Well done, I thought, but Victorian and Edwardian finery is nothing new to my shop. I need vintage and retro. Wait! Over there! Old phones in every color of the rainbow screamed my name. My first phone was a pink Princess model my parents gave me on my 16th birthday. If excessive phone use does cause brain tumors, I’m doomed, recalling the hours I spent with that Princess attached to my ear, talking to my girlfriends about absolutely nothing.
Focus, Melanie! Find something new to sell.
Antique glassware, check — already sell a bit. Old prints — already have a few. Furniture — not enough floor space for more. I need something small.
Then I saw it, or, should I say, them. The overhead light caught the shiny silver just right as a buyer examined his choice under a loop. Coins, lots and lots of shiny silver coins cascaded inside a display case, calling forth visions of Davy Jones’ locker or the Atocha shipwreck. Feeling like Mel Fisher, my feet led me over, but my mind went elsewhere.
My grandfather had collected both American and foreign coins, after serving almost four decades with the United States Marine Corps. Wheat-back pennies, Buffalo nickels and Mercury silver dimes were aplenty back then. How many happy hours had I spent sitting at my grandparent’s kitchen table, sorting through jars of change grandpa saved just for me? He’d pour the contents onto the vinyl tablecloth, and the two of us would search for treasure hour after hour, sorting first by coin type, then by date, then by mint mark.
Standing in the middle of the aisle, being bumped and jostled by passersby, I was transported back to this wonderful time that had been buried in the recesses of my memory. Unconsciously, I found myself relaxing and then smiling.
The opportunity I’d been looking for, a way to cash in on this retro, nostalgic craze, was right there. We could sell coins, real coins, made from precious metals. Already possessing a smidgen of numismatic knowledge, my learning curve would be minimal. Plus, coins were light and easy to carry, unlike books, and they gave me a warm and fuzzy feeling inside.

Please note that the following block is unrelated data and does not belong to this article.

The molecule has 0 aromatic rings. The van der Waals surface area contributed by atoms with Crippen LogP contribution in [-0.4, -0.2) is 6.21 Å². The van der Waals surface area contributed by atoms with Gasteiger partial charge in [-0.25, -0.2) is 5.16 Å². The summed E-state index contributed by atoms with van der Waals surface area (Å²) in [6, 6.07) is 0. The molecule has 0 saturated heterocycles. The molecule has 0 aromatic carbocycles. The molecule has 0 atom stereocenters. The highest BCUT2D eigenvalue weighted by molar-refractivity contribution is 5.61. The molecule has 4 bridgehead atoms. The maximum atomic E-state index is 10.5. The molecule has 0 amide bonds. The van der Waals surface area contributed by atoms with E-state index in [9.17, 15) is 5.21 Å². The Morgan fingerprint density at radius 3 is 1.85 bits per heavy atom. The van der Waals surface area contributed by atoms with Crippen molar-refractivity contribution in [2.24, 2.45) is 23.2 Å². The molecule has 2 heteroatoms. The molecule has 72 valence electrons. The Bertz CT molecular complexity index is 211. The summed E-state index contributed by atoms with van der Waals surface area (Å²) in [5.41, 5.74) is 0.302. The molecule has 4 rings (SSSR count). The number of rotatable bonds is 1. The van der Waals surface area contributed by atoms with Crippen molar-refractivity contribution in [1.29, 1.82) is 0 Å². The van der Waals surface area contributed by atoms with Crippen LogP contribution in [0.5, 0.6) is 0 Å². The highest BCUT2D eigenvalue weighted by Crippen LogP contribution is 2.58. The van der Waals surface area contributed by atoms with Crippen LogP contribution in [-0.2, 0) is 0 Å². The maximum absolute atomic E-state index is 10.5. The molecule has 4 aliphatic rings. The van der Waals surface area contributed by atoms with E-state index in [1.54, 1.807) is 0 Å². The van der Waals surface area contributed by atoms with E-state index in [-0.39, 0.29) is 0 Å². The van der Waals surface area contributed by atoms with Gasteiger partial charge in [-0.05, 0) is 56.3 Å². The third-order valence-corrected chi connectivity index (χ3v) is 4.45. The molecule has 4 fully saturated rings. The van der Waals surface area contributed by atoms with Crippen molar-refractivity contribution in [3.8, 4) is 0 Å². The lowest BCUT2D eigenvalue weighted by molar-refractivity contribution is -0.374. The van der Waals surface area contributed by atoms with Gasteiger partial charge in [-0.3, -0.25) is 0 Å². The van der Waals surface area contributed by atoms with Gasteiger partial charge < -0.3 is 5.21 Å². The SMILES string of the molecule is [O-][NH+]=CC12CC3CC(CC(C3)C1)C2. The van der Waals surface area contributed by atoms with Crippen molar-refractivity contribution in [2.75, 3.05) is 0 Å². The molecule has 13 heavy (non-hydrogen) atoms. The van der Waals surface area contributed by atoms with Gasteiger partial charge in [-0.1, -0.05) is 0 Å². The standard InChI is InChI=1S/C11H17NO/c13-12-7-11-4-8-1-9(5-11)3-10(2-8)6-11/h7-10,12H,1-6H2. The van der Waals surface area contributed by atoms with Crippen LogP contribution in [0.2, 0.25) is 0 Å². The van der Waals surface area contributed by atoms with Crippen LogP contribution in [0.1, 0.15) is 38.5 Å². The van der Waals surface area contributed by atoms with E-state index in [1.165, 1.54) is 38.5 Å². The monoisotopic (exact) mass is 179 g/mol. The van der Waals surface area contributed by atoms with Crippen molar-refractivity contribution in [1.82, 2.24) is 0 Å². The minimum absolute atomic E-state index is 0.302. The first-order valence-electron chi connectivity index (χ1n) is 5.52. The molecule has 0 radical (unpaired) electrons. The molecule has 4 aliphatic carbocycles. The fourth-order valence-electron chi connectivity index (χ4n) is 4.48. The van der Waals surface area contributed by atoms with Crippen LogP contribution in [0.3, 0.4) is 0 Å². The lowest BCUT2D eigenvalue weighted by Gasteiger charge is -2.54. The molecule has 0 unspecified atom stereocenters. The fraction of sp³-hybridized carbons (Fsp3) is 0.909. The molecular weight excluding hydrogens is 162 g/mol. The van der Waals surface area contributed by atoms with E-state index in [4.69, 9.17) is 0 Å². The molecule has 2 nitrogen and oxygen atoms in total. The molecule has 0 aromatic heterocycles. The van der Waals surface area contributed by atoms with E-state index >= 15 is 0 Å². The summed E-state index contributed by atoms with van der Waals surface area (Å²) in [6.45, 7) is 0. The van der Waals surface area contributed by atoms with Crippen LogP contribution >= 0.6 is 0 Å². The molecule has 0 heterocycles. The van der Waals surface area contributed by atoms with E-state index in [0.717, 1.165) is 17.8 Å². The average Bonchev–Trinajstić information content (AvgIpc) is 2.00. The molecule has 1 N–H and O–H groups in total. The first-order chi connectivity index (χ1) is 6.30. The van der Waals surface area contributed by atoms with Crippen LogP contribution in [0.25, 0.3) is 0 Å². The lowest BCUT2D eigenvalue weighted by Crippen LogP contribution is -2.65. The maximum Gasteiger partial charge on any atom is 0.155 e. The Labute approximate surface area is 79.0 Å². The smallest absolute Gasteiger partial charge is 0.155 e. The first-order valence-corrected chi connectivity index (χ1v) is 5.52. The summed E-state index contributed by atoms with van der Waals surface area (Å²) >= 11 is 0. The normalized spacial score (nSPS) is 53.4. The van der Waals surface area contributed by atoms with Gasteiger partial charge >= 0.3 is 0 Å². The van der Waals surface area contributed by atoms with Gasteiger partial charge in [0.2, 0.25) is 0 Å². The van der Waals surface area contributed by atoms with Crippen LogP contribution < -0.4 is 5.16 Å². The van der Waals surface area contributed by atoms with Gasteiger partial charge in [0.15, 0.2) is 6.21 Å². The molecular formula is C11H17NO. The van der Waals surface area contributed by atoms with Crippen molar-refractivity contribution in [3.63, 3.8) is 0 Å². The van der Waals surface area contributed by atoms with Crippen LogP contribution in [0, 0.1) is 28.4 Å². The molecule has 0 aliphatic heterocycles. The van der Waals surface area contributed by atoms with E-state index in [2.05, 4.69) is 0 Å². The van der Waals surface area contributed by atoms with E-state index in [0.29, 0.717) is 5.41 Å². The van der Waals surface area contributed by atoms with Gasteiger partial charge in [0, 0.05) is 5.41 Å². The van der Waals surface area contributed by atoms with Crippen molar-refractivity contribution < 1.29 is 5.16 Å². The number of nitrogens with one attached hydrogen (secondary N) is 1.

All I had to do was buy the best quality I could find, hold them for a bit, and sell for a modest but very real profit, provided, of course, that gold and silver prices didn’t drop like a rock.
But how could I ever sell them? With every coin purchase, I’ll be reminded of the best darn grandpa a little girl ever had. Patient, kind and soft spoken, he taught me how to play five-card stud, a mean game of cribbage and to accept all people for who they were, faults and foibles included. A stellar member of the Greatest Generation, he also took me to my first bar, but that’s another story.
Sell those coins? I can’t sell them, won’t sell them. I’ll just have to hold on to them. How could I sell them? No wait, I can’t keep them. I’m not a collector, I’m a dealer! Well, maybe I can keep them for a little while. No, I’ll always keep them. They’re part of my history and take me back to a place and time when life was simple and I was surrounded by the people I loved.
Wait a minute, what just happened here?
Melanie C. Thomas has 20 years experience researching, buying and selling military memorabilia. She and her husband run Arsenal of the Alleghenys, a Civil War artifact shop in Gettysburg, Pa., 717- 334-1122, email@example.com or arsenalofthealleghenys.com.
Editor’s Pick – New Release
As the longest-running guide and the most trusted name in antiques and collectibles, the 45th Edition of Warman’s Antiques & Collectibles features more than 1,500 color images and 6,000 listings. It brings a fresh, 21st-century perspective that honestly assesses the market and looks at the best categories for investment–everything from glassware and toys to early flags and maps. "Future of the Market" reports share what’s hot, and where the experts are putting their money.
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- Writer Andrew Myers looks at 18th- and 19th-century French furniture
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- Tom Deupree and Morrow Jones reveal the secrets to finding vernacular photographs
- Collector Forrest Poston looks at the market for West German art pottery